If there’s one song that perhaps best sums up the veteran Houston indie rapper Devin the Dude, it's “Almighty Dollar” from his 2007 album Waiting to Inhale. Over a drowsy, near-somnambulant beat, while alternately crooning and calmly rapping, Devin walks us through a day in the life as he tries to stretch $17 over the course of an afternoon: cruising through town, ogling girls, stressing out over gas prices, picking up beers at the gas station, getting high. He calls it his “average Joe” rap, and it’s been a refreshing, always smooth complement to mainstream hip-hop for over a decade now. With his latest, Suite #420, out today, Devin spoke to Vulture about The Big Lebowski, Detox, and Quincy Jones.
How has your recording style changed over the years?
It’s pretty much the same. Right atmosphere, the right weed, the right people around you, the right positive energy. You need that to even be able to have your ideas come across. You can have a shitload of ideas, you know, bottled in, somewhere, but if you’re not in that right atmosphere, around the right people, smoking the right weed if you smoke you can be trapped down in there.
How long have you been singing, and would you ever put out a full R&B-type album?
I’ve been asked that a couple of times. I don’t know if I’d be able I don’t know! I don’t know if I can pull that off just yet [laughs]. I’ve been singing since I was in the third grade, when I was first getting albums. I was kind of singing along with the records. My grandmother heard me sing, and I kept falling asleep in church, so she put two and two together and had me in the choir.
Is the career you have the one you had envisioned for yourself? Do you ever consider how things would be different if you had landed a crossover hit?
If I had a hit, and it’s a song that I really felt good about, and I have fun with, and I didn’t really have to change what I do, I would love a hit but if I would have to change, and go to a totally different production, totally different rhyme style and way of doing things, to be able to get a hit, I don’t know I don’t’ know if I could do that.
Have producers or label execs pushed you in that direction?
We kid around, we kid around in the studio we come across a beat, like “yeah, get us one of these! We’ll be in!” That type of shit. [Laughs.] It’s a matter of being comfortable with what you’re doing, with how you’re working. If I’m not comfortable with that type of song, I don’t know if I’ll be able to do it for myself. If I was asked to do it with someone, with somebody else’s project, and it’s one of those songs that sound kind of trendy, I’d probably do my best on it.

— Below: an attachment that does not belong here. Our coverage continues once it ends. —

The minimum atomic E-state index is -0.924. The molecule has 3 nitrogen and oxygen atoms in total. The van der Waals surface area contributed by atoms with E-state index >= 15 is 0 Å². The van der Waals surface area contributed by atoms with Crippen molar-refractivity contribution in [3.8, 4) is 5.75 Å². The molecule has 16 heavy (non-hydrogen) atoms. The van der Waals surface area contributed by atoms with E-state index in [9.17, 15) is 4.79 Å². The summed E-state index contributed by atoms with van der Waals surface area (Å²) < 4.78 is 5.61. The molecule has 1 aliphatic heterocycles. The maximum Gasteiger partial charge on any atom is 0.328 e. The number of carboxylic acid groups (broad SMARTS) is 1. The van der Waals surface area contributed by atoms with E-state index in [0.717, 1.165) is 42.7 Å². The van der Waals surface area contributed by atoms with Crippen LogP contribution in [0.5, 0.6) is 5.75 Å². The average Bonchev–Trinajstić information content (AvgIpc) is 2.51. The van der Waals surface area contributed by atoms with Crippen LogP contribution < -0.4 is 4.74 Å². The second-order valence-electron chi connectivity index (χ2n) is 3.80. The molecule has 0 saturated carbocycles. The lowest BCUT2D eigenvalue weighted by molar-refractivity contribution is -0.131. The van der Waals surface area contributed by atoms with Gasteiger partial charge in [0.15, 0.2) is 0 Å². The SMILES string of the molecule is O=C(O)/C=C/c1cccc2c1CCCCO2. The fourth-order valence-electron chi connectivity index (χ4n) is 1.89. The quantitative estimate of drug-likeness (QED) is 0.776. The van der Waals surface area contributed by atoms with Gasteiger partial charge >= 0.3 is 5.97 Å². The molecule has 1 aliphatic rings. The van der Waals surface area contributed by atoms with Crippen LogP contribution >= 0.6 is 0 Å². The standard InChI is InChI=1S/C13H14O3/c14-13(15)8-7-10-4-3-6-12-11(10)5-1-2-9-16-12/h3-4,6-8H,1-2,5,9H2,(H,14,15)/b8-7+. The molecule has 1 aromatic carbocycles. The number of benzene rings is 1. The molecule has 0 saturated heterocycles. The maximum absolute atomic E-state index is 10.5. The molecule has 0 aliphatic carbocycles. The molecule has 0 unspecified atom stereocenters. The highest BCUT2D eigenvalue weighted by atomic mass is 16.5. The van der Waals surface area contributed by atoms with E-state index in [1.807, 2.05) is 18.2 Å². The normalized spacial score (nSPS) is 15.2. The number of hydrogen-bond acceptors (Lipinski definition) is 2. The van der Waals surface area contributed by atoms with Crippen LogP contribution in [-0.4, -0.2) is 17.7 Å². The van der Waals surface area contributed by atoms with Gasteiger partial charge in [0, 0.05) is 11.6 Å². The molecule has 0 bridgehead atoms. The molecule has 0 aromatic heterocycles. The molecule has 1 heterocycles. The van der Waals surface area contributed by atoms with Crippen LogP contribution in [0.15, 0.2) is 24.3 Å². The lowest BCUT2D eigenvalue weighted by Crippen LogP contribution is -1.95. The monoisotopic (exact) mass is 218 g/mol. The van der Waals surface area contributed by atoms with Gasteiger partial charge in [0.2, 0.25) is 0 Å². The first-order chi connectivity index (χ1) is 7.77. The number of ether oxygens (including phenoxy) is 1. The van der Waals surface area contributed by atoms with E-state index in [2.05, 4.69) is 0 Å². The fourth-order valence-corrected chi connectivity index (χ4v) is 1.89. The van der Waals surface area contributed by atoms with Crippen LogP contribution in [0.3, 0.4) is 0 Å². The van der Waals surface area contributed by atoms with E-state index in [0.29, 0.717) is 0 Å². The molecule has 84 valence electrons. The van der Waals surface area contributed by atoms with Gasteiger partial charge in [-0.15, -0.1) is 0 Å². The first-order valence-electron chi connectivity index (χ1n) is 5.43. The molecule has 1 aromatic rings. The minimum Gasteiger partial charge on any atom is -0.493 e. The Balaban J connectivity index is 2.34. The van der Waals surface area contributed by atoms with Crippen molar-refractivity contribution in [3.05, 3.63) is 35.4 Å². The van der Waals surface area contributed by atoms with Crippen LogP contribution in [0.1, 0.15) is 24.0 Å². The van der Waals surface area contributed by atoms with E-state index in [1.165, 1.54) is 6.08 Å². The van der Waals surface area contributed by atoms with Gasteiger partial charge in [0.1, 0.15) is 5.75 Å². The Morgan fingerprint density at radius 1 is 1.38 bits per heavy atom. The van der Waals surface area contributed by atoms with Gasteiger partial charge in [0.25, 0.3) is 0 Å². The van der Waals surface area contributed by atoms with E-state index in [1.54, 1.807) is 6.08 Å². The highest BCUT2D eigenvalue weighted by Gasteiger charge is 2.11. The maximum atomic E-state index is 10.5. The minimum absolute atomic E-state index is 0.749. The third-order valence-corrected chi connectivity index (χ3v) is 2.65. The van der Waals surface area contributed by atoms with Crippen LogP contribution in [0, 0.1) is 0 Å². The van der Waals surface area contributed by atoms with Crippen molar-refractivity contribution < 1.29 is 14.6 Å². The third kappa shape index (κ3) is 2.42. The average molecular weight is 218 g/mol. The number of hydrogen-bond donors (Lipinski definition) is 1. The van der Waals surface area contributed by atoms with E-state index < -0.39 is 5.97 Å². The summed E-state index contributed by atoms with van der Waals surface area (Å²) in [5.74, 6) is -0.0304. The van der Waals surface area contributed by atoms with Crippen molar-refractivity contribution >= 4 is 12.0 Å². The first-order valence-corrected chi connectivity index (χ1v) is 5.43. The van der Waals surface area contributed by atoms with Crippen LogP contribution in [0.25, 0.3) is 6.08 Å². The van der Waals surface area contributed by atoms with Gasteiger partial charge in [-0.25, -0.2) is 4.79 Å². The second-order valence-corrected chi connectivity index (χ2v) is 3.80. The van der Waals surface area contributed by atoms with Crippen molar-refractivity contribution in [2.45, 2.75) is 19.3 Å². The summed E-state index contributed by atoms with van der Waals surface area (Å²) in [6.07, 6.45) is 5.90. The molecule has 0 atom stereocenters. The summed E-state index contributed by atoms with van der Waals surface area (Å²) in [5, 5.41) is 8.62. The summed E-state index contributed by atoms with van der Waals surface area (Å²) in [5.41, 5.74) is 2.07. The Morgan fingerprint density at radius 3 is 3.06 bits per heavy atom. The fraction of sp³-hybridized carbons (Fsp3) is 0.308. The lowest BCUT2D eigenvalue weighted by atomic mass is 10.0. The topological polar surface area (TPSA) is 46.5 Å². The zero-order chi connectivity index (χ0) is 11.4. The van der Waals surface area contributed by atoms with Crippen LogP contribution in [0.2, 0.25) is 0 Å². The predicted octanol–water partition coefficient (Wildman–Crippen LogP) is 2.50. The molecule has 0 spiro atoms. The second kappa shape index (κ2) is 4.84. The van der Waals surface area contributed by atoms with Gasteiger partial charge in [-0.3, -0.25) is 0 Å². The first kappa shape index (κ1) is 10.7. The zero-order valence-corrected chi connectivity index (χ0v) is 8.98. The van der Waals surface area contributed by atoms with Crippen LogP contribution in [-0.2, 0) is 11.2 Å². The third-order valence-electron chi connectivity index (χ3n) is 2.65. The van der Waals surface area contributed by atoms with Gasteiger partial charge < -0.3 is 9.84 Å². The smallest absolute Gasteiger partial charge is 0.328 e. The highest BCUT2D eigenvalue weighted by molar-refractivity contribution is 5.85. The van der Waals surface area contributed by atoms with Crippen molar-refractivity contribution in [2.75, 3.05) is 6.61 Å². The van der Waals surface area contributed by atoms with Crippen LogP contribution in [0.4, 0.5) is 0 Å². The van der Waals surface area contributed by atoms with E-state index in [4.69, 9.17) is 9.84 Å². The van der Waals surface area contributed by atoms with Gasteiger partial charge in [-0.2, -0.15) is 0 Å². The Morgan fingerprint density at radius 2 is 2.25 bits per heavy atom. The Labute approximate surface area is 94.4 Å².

I know that Scarface helped you come up with your name. What’s the story behind that?
I was in the studio working my first solo album, you know, Face, he was the production coordinator, getting everything together. He was helping me out with the tracks. And we was down to the last couple of tracks that we needed to get done. And he was like, "What’d you used to listen to when you was little?" So I thought about the old-school stuff I used to listen to back in the day Stanley Clarke, George Duke, uh, Quincy Jones, The Dude album. And he was like, "We got the record?" So I went in the B-room in the studio, where we had all the records, and I just started digging through the crates, and I ran across that Quincy Jones album we heard the little groove; we had to remake that one. It took us a couple of hours. I started writing, getting stuff together — it started coming together. We just wow, knocked it out. Knocked the track out. He was like, "Man, this ought to be the name of your album!" And I was like, "I don’t know, man. Quincy Jones, man, that’s the dude! I’m not the dude." And Face was like, "Nah, man, you the dude, Devin. It’s perfect for you." I had to think about it a couple of hours, and then I was like well ‘fuck it.’
Are you a fan of The Big Lebowski?
I mean, I never really saw the whole movie. I heard about it. After the album, people were like, "Man, did you get your name from that?" I was like, "Get my name from what?" I was always, not against the character, but I just didn’t want people to think I got my name from the movie.
Do you let your kids listen to your music?
I used to let them listen to the instrumentals when they were really small kids. I used to get ideas, not really ideas, answers from them if they bob their head to the music, it's pretty much a cool song to work with. If they just ignore it, and play with the blocks or whatever, I was like, this is probably not it. But my kids are a little older now, they can listen to it, they have their ideas and they know the dos and don’ts, and the ins and outs.
You’ve said you were planning on working with Dr. Dre on Detox
did that end up happening?
Yeah, it was a few weeks ago I had a chance to go out there, and it was a cool experience, man, just to be, a part of the project. Just to give it a shot, anyways. I don’t know if I’m gonna make the cut but, you know what I’m saying, if it’s so, it would be a huge thing. But if not, I’m all right. I’m be behind it, just for him reaching out to me, man. I’m speechless.
Did you get to hear the album?
No, man. He was excited, I can tell you that, about the album, and where it was going, and the names that he brought out, the producers and the other artists that he brought out for the album. It’s going to be well worth the wait, I believe.
Did you name your album Suite #420 after picking 4/20 as a release date, or was it the other way around?
It just came about because since the early 2000s I had wanted to put an album out on 4/20, and we tried to put one out in 2004, and we looked at the calendar and it didn’t fall on a Tuesday. We realized 4/20 wouldn’t be a Tuesday till 2010 and I said, "Man I don’t know if I’ll be rocking then," so I just kind of gave up on the idea. So it’s a blessing that I could still be a part of hip-hop in 2010. I had to name the album that.